ICANN is to terminate the contract of a Chinese registrar linked to dodgy pharmaceuticals web sites and other malfeasance.
Nanjing Imperiosus Technology Co, which does business as DomainersChoice.com, has been told it will lose its registrar accreditation February 3.
ICANN said in the termination notice that the company had failed to keep records related to abuse reports, failed to validate Whois records, and failed to provide ICANN with registration records, all in breach of the Registrar Accreditation Agreement.
The breaches related to complaints filed by illegal pharmacy watchdog LegitScript last September, I believe.
DomainersChoice and its CEO Stefan Hansmann were listed in Whois as the owners of potentially hundreds of domains that were being used to sell medicines for conditions ranging from heart disease to erectile dysfunction.
The domains 5mg-cialis20mg.com, acheterdutadalafil.com, viagra-100mgbestprice.net and 100mgviagralowestprice.net were among those apparently owned by the registrar.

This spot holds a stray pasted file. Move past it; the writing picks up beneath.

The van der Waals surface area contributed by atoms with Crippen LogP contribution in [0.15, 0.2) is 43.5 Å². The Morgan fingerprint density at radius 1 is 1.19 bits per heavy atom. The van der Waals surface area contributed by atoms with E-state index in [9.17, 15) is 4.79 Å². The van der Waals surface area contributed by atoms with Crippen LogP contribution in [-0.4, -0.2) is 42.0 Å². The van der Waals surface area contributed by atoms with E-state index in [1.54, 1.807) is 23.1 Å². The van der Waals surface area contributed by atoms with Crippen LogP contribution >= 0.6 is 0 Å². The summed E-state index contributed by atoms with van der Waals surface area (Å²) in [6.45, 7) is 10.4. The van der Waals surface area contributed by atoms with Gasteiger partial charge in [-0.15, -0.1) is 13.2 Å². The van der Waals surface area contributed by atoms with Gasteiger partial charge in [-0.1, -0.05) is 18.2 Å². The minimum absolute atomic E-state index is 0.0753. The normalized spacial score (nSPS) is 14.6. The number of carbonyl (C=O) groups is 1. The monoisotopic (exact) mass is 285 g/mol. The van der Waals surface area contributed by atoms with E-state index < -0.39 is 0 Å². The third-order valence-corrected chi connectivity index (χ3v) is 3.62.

According to LegitScript, thousands of DomainersChoice domains were “rogue internet pharmacies”.
The registrar has also been linked by security researchers to mass typosquatting campaigns.
The company’s web site even has a typo generator. While one could argue such tools are also useful to brand owners, DomainersChoice’s name suggests it’s geared towards domainers, not brands.
DomainersChoice had about 27,000 domains under management at the last count, which ICANN will now migrate to another registrar.
It’s not known how many of those were self-registered domains and how many were being used nefariously, but LegitScript CEO John Horton estimated (pdf) at least 2,300 dodgy pharma sites used the registrar.
ICANN’s Security and Stability Advisory Committee has told ICANN it needs to do more to address the problem of name collisions before it approves any more new gTLDs.
In its latest advisory (pdf), published just before Christmas, SSAC says ICANN is not doing enough to coordinate with other technical bodies that are asserting authority over “special use” TlDs.
The SAC090 paper appears to be an attempt to get ICANN to further formalize its relationship with the Internet Engineering Task Force as it pertains to reserved TLDs: